OOA (Old Order Amish)

MEN (General Swiss-German Mennonites)

Inheritance: autosomal recessive
Genes: PCCA


Hyperglycinemia with ketoacidosis and leukopenia
Ketotic glycinemia
Ketotic hyperglycinemia
PCC deficiency
Propionyl-CoA carboxylase deficiency

Dilated cardiomyopathy
Ketotic hyperglycemia
PCC deficiency
Weight loss
Weak muscle tone
Poor feeding

Propionic Acidemia

Clinical Characteristics

General description (for patients):

This is a metabolic disorder resulting from a defect in an enzyme needed to process amino acids as well as some fatty acids from the diet. The symptoms result from an accumulation of organic acids in the blood, urine, and tissues which at toxic levels cause serious health problems. It commonly becomes apparent within a few days after birth with symptoms of poor feeding, vomiting, loss of appetite, weak muscle tone, and general listlessness. Seizures, coma, and possibly death can follow if not diagnosed and treated promptly. Susceptibility to infection is common. These symptoms can also present much later.  Heart disease in young adults is a risk that requires monitoring. Some affected children may have mental retardation or delayed development.  In children with this later-onset form of the condition, events of more serious health problems can be triggered by prolonged periods without food (fasting), fever, or infections. Outcome is enhanced by diagnosis in the first ten days of life.

Medical description: 

A defect in propionyl-CoA carboxylase results in this amino acid disorder and the ketoacidosis which may be life-threatening within days following birth. It should not be confused with glycinuria which can present with similar symptoms. Prompt diagnosis and treatment with vigorous alkali therapy and protein restriction is essential. The diagnosis should be suspected when the metabolic profile shows glycinemic ketosis, ketotic hyperglycinemia, and high ammonia levels. High levels of propionic acid can have a cascading effect by reacting with oxaloacetate to form methylcitrate which impairs the citric cycle as well. Methylcitrate can also be useful in prenatal diagnosis when found in the amniotic fluid. The diagnosis can be aided by serum electrolyte measurements, and by assaying urinary organic acid levels. Neutropenia, periodic thrombocytopenia, hypogammaglobulinemia, intolerance to protein, hyperglycinuria and susceptibility to recurrent infections are often seen. Leukocyte propionyl-CoA carboxylase activity can also be measured and biotin enhances this activity, at least in vitro. Periodic EKG and echocardiography are recommended in all patients because of the frequency of prolonged Q-T intervals and decreased left ventricular contractility.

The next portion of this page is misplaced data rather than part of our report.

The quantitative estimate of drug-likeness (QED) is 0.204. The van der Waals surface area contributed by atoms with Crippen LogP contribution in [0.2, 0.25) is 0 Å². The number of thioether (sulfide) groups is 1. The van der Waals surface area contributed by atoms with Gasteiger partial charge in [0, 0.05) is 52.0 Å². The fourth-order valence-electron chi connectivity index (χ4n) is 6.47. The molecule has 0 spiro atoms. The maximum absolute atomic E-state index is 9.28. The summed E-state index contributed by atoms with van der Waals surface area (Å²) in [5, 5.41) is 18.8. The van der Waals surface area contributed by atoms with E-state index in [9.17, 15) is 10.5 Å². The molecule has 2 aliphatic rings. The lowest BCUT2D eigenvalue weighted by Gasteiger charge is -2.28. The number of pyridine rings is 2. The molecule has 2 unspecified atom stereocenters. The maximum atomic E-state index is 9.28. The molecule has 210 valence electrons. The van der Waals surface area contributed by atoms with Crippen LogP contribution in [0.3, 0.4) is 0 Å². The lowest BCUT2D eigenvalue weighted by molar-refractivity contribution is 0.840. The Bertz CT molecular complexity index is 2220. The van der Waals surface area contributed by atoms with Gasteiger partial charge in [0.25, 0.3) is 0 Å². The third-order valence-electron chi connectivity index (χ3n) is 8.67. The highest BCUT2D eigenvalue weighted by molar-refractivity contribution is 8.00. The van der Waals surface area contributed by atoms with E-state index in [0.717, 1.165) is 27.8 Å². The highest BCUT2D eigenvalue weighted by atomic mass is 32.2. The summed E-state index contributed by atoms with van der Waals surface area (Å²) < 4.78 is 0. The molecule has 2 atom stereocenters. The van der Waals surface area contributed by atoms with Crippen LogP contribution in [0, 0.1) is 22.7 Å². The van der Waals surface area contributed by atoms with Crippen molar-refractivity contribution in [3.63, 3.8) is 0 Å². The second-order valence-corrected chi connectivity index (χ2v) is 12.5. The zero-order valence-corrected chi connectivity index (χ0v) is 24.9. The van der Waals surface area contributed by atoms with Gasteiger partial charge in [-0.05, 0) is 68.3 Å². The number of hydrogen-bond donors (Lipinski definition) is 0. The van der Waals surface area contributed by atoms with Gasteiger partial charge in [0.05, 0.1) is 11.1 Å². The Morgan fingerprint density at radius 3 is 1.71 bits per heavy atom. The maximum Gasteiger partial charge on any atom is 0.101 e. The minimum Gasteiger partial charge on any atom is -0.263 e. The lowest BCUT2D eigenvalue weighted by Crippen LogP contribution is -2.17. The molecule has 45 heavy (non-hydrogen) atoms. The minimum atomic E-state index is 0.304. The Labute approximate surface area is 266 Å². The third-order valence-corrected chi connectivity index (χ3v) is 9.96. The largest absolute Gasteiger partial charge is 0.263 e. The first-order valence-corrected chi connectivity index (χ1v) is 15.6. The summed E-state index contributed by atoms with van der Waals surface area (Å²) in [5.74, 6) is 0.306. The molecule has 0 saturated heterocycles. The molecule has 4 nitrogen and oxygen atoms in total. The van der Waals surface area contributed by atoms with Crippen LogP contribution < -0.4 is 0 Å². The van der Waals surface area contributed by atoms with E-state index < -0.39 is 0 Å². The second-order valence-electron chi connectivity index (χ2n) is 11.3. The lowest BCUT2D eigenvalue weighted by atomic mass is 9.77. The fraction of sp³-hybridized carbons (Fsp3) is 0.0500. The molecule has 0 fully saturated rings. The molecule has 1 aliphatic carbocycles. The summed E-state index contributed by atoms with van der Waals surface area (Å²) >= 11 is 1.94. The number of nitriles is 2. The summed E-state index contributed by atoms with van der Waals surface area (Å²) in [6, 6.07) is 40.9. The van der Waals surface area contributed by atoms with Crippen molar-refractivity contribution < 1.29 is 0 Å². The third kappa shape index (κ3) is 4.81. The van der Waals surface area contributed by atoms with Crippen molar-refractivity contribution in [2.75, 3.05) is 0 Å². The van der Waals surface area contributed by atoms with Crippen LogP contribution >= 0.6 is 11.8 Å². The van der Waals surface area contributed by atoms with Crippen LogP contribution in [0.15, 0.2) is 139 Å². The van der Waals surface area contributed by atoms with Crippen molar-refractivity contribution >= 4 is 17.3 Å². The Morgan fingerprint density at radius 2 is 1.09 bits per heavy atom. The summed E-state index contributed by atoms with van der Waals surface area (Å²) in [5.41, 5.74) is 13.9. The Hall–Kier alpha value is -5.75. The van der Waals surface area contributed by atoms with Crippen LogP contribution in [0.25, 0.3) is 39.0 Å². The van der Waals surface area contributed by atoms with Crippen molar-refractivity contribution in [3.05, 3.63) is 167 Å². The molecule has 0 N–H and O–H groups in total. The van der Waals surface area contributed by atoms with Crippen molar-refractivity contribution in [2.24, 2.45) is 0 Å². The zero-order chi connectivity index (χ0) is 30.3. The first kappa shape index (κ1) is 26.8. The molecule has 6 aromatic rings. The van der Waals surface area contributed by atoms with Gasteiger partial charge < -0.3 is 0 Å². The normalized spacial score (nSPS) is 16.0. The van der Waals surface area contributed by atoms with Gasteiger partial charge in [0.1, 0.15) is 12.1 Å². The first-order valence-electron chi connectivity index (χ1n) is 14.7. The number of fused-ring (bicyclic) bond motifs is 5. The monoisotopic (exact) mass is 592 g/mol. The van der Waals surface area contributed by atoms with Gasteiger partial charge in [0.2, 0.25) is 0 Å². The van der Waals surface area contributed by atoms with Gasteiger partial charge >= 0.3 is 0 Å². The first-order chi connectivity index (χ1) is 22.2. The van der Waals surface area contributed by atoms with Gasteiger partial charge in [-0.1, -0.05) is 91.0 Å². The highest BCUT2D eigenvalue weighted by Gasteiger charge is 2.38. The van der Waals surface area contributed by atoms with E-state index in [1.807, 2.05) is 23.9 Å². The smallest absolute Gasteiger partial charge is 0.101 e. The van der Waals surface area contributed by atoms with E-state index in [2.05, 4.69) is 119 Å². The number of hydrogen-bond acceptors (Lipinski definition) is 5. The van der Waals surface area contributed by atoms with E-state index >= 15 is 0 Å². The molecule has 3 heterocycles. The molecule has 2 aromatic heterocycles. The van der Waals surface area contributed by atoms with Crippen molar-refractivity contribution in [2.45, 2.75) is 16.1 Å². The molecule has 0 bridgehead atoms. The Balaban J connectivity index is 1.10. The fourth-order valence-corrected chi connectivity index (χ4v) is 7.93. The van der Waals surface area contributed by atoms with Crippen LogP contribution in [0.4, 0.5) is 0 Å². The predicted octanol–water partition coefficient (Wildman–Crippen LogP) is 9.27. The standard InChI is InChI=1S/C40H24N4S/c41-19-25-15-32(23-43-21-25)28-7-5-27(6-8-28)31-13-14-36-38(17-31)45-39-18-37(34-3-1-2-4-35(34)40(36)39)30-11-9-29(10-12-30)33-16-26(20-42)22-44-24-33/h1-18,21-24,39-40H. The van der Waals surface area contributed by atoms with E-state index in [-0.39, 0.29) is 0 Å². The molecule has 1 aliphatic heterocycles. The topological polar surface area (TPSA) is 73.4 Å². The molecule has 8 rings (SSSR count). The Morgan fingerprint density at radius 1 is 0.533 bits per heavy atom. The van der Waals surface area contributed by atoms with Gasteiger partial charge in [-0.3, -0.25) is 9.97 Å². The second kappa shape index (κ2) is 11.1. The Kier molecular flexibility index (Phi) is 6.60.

A significant number of individuals are asymptomatic throughout life in spite of having documented metabolic abnormalities characteristic of the disease.  Dilated cardiomyopathy is an uncommon feature in young adults who were previously healthy without childhood symptoms.


This autosomal recessive disorder is caused by mutations in the PCCA and PCCB genes found on the long arm of chromosomes 3 and 13 (13q32, 3q21-q22).The PCCA and PCCB genes are responsible for synthesising two parts (subunits) of an enzyme called propionyl-CoA carboxylase. Mutations in PCCB (1606A>G) have been identified in the Lancaster County, Pennsylvania, Amish. According to unpublished information, this diagnosis has been made in at least one child in an Indiana Amish community in which family members recall similarly affected children as long as 70 years ago. Propionic acidemia also occus with high frequency in Saudi Arabia where it is clinically more severe.


Treatment strategies usually include dietary restriction of precursor amino acids and by the use of adjunctive compounds to either dispose of toxic metabolites or increase the activity of the deficient enzymes. Metabolic acidosis must be vigorously managed. In this condition intermittent administration of non-absorbed antibiotics is employed to reduce the production of propionate by gut bacteria. Regular monitoring of growth, development, and biochemical parameters is essential. Commercially available protein supplement formulas are available to restrict the four amino acids (isoleucine, valine, threonine, and methionine) whose breakdown leads to proprionate production. As these are essential amino acids, they must be carefully added and closely monitored.  


This condition can be lethal in the untreated condition. Developmental and growth retardation, sepsis, bleeding, and optic nerve atrophy are risks. Prompt diagnosis, vigorous treatment, and careful, long-term monitoring are essential.

Ancillary treatments and support:

Careful monitoring of diet and developmental milestones.

Specialists and specialty centers:

Nutritionist, Pediatrician, Cardiologist, Neurologist.


Kidd, J.R ., Wolf, B., Hsia, E., and Kidd, K.K.:  Genetics of propionic acidemia in a Mennonite-Amish kindred.  Am. J. Hum. Genet. 32: 236-245, 1980. PubMed ID: 7386459

Dionisi-Vici, C., et al.:  'Classical' organic acidurias, propionic aciduria, methylmalonic aciduria and isovaleric aciduria: long-term outcome and effects of expanded newborn screening using tandem mass spectrometry.  J. Inherit. Metab. Dis. 29: 383-389, 2006.  PubMed ID: 16763906

Deodato, F., et al.:  Methylmalonic and propionic aciduria.  Am. J. Med. Genet. Semin. Med. Genet. 15: 104-12, 2006. PubMed ID: 16602092

Ando, T., Rasmussen, K., Wright, J.M., and Nyhan, W.L.:  Isolation and identification of methylcitrate, a major metabolic product of propionate in patients with propionic acidemia.  J. Biol. Chem. 247: 2200-2204. PubMed ID: 5016650

Sweetman, L., Weyler, W., Shatai, T., Young, P.E., and Nyhan, W.L.: Prenatal diagnosis of propionic acidemia.  J.A.M.A. 242: 1048-1052, 1979. PubMed ID: 470045


Organic Acidemia Association

Associated Graphics